US20030117483Dec 20, 2001Jun 26, 2003Toshiba Tec Kabushiki KaishaLight beam scanning apparatus
US20040218643Jun 2, 2004Nov 4, 2004Wickman Randy WMethod of monitoring an optical signal from a laser
US20050219674May 24, 2005Oct 6, 2005Brother Kogyo Kabushiki KaishaOptical scanning apparatus and image forming apparatus
US20050247683May 7, 2004Nov 10, 2005Agarwal Vishnu KMethod and apparatus to increase throughput of processes using pulsed radiation sources
US20050251692Jun 16, 2005Nov 10, 2005Tetsuro MotoyamaMethod and system of remote monitoring and support of devices, using POP3 and decryption using virtual function
Non-Patent Citations
Reference
1Closing in on the Perfect Code, Erico Guizzo, IEEE Spectrum, vol. 41, Issue 3, (Mar. 2004), pp. 36-42.
Referenced by
Citing PatentFiling datePublication dateApplicantTitle
US9329461Oct 28, 2013May 3, 2016Dell Products, LpHybrid light engine for projector
Classifications
U.S. Classification250/205
International ClassificationG01J1/32
Cooperative ClassificationG02B27/104, G02B27/102, G02B27/145, H04N9/3155
European ClassificationG02B27/14S, G02B27/10A3S, H04N9/31R5C, G02B27/10A3
Legal Events
DateCodeEventDescription
Dec 19, 2005ASAssignment
Owner name: MOTOROLA, INC., ILLINOIS
Free format text: ASSIGNMENT OF ASSIGNORS INTEREST;ASSIGNORS:LI, ZILI;KLOSOWIAK, TOMASZ L.;ZHANG, MIN-XIAN M.;REEL/FRAME:016918/0971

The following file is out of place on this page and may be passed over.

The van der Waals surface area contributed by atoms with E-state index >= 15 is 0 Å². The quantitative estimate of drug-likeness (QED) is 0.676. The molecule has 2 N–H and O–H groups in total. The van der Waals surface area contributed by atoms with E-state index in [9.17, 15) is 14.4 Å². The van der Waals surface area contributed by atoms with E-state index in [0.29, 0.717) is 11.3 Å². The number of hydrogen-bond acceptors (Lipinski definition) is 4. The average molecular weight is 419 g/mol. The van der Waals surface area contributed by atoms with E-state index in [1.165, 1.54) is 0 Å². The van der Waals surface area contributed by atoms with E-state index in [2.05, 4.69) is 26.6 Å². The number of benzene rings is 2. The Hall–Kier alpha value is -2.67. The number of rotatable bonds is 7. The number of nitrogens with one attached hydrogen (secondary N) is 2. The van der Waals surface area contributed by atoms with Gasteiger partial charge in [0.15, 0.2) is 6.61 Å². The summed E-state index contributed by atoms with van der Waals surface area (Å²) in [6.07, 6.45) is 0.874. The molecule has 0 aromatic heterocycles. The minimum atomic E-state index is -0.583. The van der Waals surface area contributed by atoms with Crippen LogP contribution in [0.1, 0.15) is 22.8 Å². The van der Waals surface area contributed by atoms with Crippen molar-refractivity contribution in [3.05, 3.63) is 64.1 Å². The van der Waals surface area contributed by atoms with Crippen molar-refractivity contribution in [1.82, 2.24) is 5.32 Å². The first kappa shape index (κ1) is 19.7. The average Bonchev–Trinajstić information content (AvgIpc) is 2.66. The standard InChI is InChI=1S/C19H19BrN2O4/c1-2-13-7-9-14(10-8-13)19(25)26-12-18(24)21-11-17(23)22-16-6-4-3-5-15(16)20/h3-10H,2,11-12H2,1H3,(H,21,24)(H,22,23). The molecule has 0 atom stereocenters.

Effective date: 20051214
Mar 9, 2006ASAssignment
Owner name: MOTOROLA, INC., ILLINOIS
Free format text: ASSIGNMENT OF ASSIGNORS INTEREST;ASSIGNORS:LI, ZILI;KLOSOWIAK, TOMASZ L.;ZHANG, MIN-XIAN M.;REEL/FRAME:017624/0681
Effective date: 20051214
Dec 13, 2010ASAssignment
Owner name: MOTOROLA MOBILITY, INC, ILLINOIS
Free format text: ASSIGNMENT OF ASSIGNORS INTEREST;ASSIGNOR:MOTOROLA, INC;REEL/FRAME:025673/0558
Effective date: 20100731
Apr 24, 2012FPAYFee payment
Year of fee payment: 4
Oct 2, 2012ASAssignment
Owner name: MOTOROLA MOBILITY LLC, ILLINOIS
Free format text: CHANGE OF NAME;ASSIGNOR:MOTOROLA MOBILITY, INC.;REEL/FRAME:029216/0282
Effective date: 20120622
Nov 24, 2014ASAssignment
Owner name: GOOGLE TECHNOLOGY HOLDINGS LLC, CALIFORNIA
Free format text: ASSIGNMENT OF ASSIGNORS INTEREST;ASSIGNOR:MOTOROLA MOBILITY LLC;REEL/FRAME:034419/0001
Effective date: 20141028
May 11, 2016FPAYFee payment
Year of fee payment: 8